Why Jackie?

First Lady Jacqueline “Jackie” Bouvier Kennedy was- and in many ways, still is- an American icon.


Stoughton, Cecil W. “Kennedys Arrive at Dallas.” Public Domain. November 22, 1963, accessed December 6, 2017.

As the even younger wife of America’s youngest-elected president during the age of television, the spotlight on Kennedy in the early 1960s was considerable. The First Lady and her famous husband, President John F. Kennedy (JFK), experienced a level of publicity never before endured by an American head of state and his family.

Mrs. Kennedy’s famous quote from the day of her husband’s inauguration perfectly sums up what it is like to receive so much attention from the press and public: “I felt as though I had just turned in to a piece of public property. It’s frightening to lose your anonymity at 31.”

However, from her prominent position in both print and televised media, she set the standard to which all First Ladies have since been compared. Since her tenure in the White House, all presidential wives have shared in the media spotlight.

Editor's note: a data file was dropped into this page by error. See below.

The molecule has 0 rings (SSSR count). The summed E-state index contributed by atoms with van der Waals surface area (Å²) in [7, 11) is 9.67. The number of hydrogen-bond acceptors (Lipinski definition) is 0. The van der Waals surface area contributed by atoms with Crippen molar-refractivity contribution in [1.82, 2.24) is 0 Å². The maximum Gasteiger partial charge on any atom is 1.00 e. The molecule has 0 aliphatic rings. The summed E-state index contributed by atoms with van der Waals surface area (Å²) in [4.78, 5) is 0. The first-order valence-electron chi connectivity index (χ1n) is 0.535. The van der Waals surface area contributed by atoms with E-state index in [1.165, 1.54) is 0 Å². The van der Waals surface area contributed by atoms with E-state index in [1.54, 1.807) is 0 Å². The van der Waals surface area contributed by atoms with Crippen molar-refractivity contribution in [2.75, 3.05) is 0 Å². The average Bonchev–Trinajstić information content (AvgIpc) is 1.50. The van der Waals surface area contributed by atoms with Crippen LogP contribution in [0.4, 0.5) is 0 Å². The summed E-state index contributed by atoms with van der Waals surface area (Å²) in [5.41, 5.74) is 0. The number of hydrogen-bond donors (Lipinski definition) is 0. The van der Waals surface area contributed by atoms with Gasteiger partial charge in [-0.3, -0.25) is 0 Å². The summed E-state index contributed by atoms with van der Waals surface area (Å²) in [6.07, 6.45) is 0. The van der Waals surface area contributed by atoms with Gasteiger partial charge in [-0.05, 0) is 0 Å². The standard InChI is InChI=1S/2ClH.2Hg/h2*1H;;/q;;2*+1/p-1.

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Rowe, Abbie. “The Kennedys at the White House.” Creative Commons, the John F. Kennedy Presidential Library. February 4, 1961, accessed December 6 2017.

Jacqueline Kennedy’s image in the media as both a traditional and modern woman and public response to this portrayal- as exemplified by the 1962 program “A Tour of the White House with Mrs. John F. Kennedy- personified American femininity in the early 1960s.

To read about 1960s media, visit The Importance of Media.

To discover more about how the media portrayed Jacqueline Kennedy, explore the pages within the Jacqueline as a Persona menu.

To watch the historic program “A Tour of the White House with Mrs. John F. Kennedy,” or learn about Kennedy’s image within it, click on The White House Tour.

To see source information or find out more about the researcher behind this project, go to About.

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